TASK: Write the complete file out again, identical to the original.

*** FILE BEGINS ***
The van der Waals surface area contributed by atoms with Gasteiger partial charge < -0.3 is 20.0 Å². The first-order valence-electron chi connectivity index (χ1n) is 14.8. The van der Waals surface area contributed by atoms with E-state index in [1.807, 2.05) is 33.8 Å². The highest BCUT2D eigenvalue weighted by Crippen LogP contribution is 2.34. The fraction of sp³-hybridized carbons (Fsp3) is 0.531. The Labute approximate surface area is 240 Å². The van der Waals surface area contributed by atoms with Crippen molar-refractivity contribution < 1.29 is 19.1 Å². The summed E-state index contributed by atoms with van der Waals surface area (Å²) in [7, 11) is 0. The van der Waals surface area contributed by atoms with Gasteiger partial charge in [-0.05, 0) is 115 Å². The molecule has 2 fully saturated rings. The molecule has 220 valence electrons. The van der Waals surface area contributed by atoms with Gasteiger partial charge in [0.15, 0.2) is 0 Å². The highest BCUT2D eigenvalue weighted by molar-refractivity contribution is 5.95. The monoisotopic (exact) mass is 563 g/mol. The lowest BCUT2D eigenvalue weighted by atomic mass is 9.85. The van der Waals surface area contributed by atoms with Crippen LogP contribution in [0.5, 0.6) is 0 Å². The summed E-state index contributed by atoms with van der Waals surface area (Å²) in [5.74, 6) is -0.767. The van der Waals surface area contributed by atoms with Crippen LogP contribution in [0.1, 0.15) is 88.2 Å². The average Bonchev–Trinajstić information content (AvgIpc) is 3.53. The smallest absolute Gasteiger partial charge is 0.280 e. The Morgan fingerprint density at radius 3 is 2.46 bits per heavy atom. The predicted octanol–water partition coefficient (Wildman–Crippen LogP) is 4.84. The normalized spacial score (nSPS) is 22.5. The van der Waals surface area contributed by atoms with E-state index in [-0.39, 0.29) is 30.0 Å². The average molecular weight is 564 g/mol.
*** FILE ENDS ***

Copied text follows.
The van der Waals surface area contributed by atoms with Gasteiger partial charge < -0.3 is 20.0 Å². The first-order valence-electron chi connectivity index (χ1n) is 14.8. The van der Waals surface area contributed by atoms with E-state index in [1.807, 2.05) is 33.8 Å². The highest BCUT2D eigenvalue weighted by Crippen LogP contribution is 2.34. The fraction of sp³-hybridized carbons (Fsp3) is 0.531. The Labute approximate surface area is 240 Å². The van der Waals surface area contributed by atoms with Crippen molar-refractivity contribution < 1.29 is 19.1 Å². The summed E-state index contributed by atoms with van der Waals surface area (Å²) in [7, 11) is 0. The van der Waals surface area contributed by atoms with Gasteiger partial charge in [-0.05, 0) is 115 Å². The molecule has 2 fully saturated rings. The molecule has 220 valence electrons. The van der Waals surface area contributed by atoms with Gasteiger partial charge in [0.15, 0.2) is 0 Å². The highest BCUT2D eigenvalue weighted by molar-refractivity contribution is 5.95. The monoisotopic (exact) mass is 563 g/mol. The lowest BCUT2D eigenvalue weighted by atomic mass is 9.85. The van der Waals surface area contributed by atoms with Crippen LogP contribution in [0.5, 0.6) is 0 Å². The summed E-state index contributed by atoms with van der Waals surface area (Å²) in [5.74, 6) is -0.767. The van der Waals surface area contributed by atoms with Crippen LogP contribution in [0.1, 0.15) is 88.2 Å². The average Bonchev–Trinajstić information content (AvgIpc) is 3.53. The smallest absolute Gasteiger partial charge is 0.280 e. The Morgan fingerprint density at radius 3 is 2.46 bits per heavy atom. The predicted octanol–water partition coefficient (Wildman–Crippen LogP) is 4.84. The normalized spacial score (nSPS) is 22.5. The van der Waals surface area contributed by atoms with E-state index in [-0.39, 0.29) is 30.0 Å². The average molecular weight is 564 g/mol.